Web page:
While this is certainly a cynical take on institutionalized learning, I’m not discrediting the value of education in the slightest. I think actively broadening your mind in the pursuit of knowledge is far more important than seeking a degree for the future income it might secure, and therefore I’m a huge proponent of the academic value of continuing on to college after high school. Sadly though, elements of my schooling reinforced the fact that monetary gain takes precedence in the eyes of our Capitalist system, demonstrated by my required enrollment in several courses that were entirely useless, taught by so called “educators” who had nothing to teach and instead comprised an obligatory conveyor belt in the production line that is contemporary college.
Based off of my experience, college is a business bent on perpetuating the larger mechanism of national wealth. While the notion of putting a price on knowledge is completely counterintuitive, the idea of coupling education with the exclusivism of astronomically high tuition is outright idiotic. Yes, garnering an education at a community college is a much cheaper route, but for those who can afford and choose to attend a community college, there’s still the stigma that their educational institution is merely a stepping stone for a more expensive school, where greater resources supposedly ensure better academia and, in turn, more profitable jobs.
But when we talk about the value placed on today’s “premiere educations,” we’re talking about exorbitant prices. Even with the incredible, four-year scholarship I received, the 16 hour days I worked without breaks, and the nerve-wracking amounts my parents had to proffer up every quarter, the remaining bill still weighs on me like an unmanageable dumbbell, and I’m officially a statistic on the long list of post-grads facing a lifetime of staggering college debt.
To make matters worse, I’ve now witnessed the fact that many college graduates who’ve been roaming the “real world” much longer than I have are victims to the twisted notion of the internship. This concept might have once meant a brief, occupational transition between school and adult responsibility, but has since evolved into an interim period of strenuous unpaid labor that (like my boyfriend’s internship) can demand seven straight days of serious work, imperative to the company’s success. All of this sans the pay that an uneducated fast food employee makes in one hour.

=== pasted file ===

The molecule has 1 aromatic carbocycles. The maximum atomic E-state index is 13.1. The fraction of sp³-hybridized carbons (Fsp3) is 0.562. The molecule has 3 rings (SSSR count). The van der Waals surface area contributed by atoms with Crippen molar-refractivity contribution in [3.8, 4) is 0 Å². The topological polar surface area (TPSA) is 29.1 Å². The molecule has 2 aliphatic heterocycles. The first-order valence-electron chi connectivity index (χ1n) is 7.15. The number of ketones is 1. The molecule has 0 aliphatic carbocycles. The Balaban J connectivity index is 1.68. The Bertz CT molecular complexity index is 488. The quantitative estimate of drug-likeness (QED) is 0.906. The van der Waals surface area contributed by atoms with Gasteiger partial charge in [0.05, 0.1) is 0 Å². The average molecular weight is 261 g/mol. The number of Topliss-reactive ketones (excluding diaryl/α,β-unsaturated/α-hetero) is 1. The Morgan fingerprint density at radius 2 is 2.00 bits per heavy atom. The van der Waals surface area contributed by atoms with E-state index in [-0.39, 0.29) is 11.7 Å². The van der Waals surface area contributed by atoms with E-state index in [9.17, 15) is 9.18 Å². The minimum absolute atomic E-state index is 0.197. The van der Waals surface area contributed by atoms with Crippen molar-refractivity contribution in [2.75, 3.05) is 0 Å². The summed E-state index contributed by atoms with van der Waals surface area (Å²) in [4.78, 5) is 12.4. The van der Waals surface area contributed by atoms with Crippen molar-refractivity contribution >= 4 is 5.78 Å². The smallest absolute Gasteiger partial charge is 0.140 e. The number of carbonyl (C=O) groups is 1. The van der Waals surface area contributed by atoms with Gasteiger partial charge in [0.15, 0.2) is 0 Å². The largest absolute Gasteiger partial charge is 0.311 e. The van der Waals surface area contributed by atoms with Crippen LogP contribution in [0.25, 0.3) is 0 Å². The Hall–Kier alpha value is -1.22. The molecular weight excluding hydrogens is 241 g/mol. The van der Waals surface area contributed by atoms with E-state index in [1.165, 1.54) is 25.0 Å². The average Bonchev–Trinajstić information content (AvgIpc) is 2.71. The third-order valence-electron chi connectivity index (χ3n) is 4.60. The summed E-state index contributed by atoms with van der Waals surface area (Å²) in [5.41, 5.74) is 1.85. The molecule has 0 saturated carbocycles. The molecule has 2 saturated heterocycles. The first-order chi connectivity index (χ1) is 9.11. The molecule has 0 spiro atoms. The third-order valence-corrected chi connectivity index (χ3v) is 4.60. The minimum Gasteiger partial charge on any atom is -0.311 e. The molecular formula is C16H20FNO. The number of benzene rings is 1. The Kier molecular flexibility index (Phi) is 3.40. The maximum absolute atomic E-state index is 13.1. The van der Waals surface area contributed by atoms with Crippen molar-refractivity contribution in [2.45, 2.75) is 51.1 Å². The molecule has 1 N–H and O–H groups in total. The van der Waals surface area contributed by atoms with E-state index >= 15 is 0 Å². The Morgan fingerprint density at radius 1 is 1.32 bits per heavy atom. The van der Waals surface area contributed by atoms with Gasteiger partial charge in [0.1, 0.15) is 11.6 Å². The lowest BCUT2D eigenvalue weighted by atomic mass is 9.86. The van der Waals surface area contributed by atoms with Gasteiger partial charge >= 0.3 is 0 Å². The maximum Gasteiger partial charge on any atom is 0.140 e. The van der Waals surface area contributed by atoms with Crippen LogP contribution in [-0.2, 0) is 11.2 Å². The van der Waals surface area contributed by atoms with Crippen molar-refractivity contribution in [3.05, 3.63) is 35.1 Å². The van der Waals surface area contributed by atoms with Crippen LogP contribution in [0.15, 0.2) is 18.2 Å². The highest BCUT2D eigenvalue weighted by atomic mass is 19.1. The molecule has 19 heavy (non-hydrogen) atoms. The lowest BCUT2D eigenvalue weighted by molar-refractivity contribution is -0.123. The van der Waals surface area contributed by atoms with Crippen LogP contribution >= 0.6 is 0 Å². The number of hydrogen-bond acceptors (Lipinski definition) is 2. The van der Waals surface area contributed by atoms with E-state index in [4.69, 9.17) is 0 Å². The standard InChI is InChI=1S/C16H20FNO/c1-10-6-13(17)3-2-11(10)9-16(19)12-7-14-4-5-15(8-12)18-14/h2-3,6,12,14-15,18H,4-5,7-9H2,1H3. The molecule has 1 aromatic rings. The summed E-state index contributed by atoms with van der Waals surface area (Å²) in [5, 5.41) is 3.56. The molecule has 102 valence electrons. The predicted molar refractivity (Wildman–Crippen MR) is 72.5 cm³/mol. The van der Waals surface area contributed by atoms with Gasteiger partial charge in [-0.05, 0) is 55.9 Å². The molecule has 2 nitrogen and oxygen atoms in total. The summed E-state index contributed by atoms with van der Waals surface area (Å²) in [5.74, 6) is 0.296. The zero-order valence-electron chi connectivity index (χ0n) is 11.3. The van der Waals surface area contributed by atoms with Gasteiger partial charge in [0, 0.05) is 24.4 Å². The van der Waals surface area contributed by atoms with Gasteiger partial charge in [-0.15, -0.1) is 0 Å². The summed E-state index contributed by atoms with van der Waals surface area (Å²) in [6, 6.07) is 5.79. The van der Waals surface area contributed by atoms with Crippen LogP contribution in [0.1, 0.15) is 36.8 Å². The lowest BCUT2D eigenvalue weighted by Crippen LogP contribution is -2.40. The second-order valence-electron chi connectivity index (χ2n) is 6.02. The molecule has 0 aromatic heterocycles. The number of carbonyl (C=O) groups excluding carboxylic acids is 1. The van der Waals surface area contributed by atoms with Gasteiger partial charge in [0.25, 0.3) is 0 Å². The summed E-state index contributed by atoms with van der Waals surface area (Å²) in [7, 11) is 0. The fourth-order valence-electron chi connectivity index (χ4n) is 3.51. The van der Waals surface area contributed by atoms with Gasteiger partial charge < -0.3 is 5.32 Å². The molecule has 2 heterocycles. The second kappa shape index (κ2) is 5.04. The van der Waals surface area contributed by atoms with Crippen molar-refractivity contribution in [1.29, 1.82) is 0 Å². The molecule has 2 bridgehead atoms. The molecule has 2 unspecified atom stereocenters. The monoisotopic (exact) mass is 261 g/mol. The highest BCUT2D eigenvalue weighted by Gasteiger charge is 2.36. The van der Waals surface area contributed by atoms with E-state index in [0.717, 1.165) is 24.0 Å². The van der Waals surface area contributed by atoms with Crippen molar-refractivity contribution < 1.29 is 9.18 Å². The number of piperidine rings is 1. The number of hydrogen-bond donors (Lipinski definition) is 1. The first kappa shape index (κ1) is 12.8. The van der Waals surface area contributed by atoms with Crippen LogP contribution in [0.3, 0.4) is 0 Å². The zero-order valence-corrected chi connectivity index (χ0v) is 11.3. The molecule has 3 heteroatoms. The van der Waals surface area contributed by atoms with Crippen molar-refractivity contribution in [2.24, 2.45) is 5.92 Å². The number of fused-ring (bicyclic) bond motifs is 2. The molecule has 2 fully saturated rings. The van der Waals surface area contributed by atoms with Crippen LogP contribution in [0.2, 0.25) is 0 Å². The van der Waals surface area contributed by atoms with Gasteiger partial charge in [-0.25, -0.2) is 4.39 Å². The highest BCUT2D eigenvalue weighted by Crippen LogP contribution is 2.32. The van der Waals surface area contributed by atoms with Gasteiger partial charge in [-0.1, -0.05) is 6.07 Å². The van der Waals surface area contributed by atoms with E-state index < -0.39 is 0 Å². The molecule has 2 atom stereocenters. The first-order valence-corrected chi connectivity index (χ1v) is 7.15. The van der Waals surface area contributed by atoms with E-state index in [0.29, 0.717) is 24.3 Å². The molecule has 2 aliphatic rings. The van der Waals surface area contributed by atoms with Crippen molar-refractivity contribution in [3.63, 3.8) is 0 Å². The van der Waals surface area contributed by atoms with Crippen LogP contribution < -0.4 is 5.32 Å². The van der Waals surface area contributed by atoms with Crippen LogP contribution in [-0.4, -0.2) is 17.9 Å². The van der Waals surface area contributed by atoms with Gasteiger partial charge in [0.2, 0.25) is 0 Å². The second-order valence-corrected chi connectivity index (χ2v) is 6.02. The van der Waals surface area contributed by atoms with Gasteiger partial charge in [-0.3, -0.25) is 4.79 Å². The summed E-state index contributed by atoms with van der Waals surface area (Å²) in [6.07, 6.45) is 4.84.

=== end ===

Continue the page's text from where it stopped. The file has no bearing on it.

Because the American system condones the idea of unpaid labor and demands five years worth of experience for numerous entry level jobs, many recent grads have to become fast food employees, waiters, sales floor reps, and grocery store parcels just to afford residency in the city that hosts their internship, which in the arts industry that my former college caters to, means the extremely expensive cities of New York and Los Angeles. Enter a restaurant in LA and if your server isn’t an out-of-work actor, they’re likely a post-grad with a bachelor or masters under their belt and at least five internships on their resumé. And I’m not over exaggerating. Since moving to Los Angeles, I’ve become friends with law school graduate who has to waitress here in the City of Angels and can cite the impressive degrees of everyone on her restaurant’s waitstaff, and I’ve met innumerable people who shake their heads in exasperation when they tell you that yes, their fifth internship is also unpaid.
This whole transitional interlude is an incredibly stressful time, and if you took International Baccalaureate classes in high school in the hopes of attending a prestigious college that supposedly guarantees a comfortable job, you’ve been extremely stressed since you were sixteen. I accommodated this stress into my life as a natural part of living, and thanks to cautionary familial examples of the toll eschewing college can take, I always figured I’d made the right choice. But then my sister chose otherwise, and I had a new example to behold.
My sister works at a job that many would consider undesirable. In fact, having worked in the same establishment, I can vouch for those dissenting opinions myself. But my sister and I are two very different peas from the same pod of sweat and determination, and despite some displeasing elements, my sister loves her job. She’s incredibly popular amongst her coworkers, supervisors, and the customers she serves, she gets to arrange her own schedule (which happens to begin at four in the morning, at her request), she gets paid well and receives numerous benefits, and she has plenty of time to engage in her favorite after-work hobby of toning those buns and thighs at the gym she frequents. She may not have the salary of a med school-trained neurosurgeon, but she has an even more beneficial facet of life: she’s happy. And all those six years that I was tearing my hair out in academic exasperation, she was approaching life with a relaxed mindset that maintained her persistent, bona fide smile. Yes, there’s no telling what her monetary future holds without an official stamp of institutionalized approval, but is that really the most imperative crux of a human life?